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Café Concert: Steven Isserlis

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VIDEOS: Steven Isserlis plays Tsintsadze and Kabalevsky

Steven Isserlis, the English cellist and a guest in the WQXR Café, said that he’d like to write a book about what it’s like to be a professional musician. He's not the first with that idea but one expects he’d have a lot to say.

Isserlis can wax lyrically about the joys of playing the Beethoven cello sonatas, the religiosity he finds in the cello music of Bach, and why a rarity like Kabalevsky's Second Cello Concerto is "a real winner of a piece."

A prolific writer whose output includes two children's books, Isserlis blogs on such diverse topics as Hitler's musical tastes and Victorian literature. A fan of the Beatles, he is an acquaintance of Paul McCartney and styles his hair not unlike the Fab Four once did. In conversation Isserlis is as witty and opinionated as his writing, as spirited and assured as his musical performance.

Isserlis is most animated when talking about Beethoven, a composer he resisted for the first half of his career. Five years ago, he dove in with a day-long Beethoven marathon at the Wigmore Hall. This week, he performs more Beethoven with fortepianist Robert Levin over four programs at the 92nd St. Y. Further Beethoven cycles are planned this year in San Francisco and Tokyo, as well as a recording with Levin.

"I had this resistance to Beethoven and I don’t know why,” Isserlis told Naomi Lewin. “It’s the most wonderful, life-enhancing music. You resist it and then you give into it. It just takes you over. It’s a very important part of my life now.”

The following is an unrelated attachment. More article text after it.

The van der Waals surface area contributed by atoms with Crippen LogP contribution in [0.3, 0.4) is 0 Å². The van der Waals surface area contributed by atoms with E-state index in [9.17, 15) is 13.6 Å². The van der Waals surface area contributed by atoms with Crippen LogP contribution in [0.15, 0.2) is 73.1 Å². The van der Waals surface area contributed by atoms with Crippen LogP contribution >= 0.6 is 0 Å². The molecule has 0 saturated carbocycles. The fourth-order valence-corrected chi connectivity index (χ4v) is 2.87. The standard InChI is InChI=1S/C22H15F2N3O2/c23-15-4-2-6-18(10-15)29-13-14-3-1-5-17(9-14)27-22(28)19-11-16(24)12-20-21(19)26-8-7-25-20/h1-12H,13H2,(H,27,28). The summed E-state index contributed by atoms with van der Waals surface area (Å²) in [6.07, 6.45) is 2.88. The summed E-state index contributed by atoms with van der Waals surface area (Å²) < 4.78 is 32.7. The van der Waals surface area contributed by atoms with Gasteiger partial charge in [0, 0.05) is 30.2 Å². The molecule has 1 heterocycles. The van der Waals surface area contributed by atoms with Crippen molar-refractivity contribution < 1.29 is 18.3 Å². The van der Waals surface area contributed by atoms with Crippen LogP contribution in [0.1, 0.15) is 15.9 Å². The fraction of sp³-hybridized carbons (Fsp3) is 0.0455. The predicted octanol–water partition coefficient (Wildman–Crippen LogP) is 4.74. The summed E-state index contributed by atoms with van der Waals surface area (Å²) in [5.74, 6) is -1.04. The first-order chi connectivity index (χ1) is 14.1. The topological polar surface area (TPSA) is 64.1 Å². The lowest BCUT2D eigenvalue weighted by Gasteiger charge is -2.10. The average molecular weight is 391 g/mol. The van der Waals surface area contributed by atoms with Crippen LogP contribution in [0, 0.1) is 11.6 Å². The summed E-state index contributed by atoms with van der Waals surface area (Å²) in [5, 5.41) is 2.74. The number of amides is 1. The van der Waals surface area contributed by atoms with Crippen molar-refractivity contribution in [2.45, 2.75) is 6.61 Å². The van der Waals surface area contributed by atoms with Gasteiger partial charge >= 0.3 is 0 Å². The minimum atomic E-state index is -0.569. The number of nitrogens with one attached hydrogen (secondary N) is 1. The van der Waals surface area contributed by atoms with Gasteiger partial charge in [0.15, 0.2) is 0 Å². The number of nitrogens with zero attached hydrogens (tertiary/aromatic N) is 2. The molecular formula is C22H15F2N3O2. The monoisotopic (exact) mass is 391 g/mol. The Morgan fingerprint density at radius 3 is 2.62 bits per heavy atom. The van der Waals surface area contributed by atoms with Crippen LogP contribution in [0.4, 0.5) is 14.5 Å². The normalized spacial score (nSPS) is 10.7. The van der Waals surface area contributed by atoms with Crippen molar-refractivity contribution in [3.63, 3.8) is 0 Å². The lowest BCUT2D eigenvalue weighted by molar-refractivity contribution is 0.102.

Isserlis’s late-life conversion seems to mirror a similar decision to record the Bach cello suites in 2007 – some three decades into his career. The Bach album earned much critical acclaim. "It’s like some women never feel ready to have babies and then there comes a time,” he said. “I finally got up my courage to do it.” The decision came with some encouragement from his then-90-year-old father. "It was really what kicked me into the studio,” said Isserlis. “He came and sat in the studio when I recorded the Sixth Suite, which was his favorite.”

Isserlis was born into a musical family in London (his parents and two sisters are musicians). At 14, he moved to Scotland where he studied with Jane Cowan, a revered cello teacher who had students read Goethe's Faust because she thought it would help them play Beethoven better. In the mid 1970s he studied at Oberlin College Conservatory in Ohio. His big breakthrough came in 1989, when composer John Tavener wrote The Protecting Veil for him, which became one of the major cello works of the late 20th century.

Now 53, does Isserlis ever tire of the touring treadmill, with orchestras asking for the same limited bunch of concertos? "Audiences do come for famous pieces,” he acknowledges. But he quickly insists that he has struck a healthy balance.

“I can’t imagine ever getting tired of Elgar, Dvorak or Schumann, because they are masterpieces and I love them and they always say new things to me.”

Video: Amy Pearl; Sound: Jason Isaac; Production & text: Brian Wise; Interview: Naomi Lewin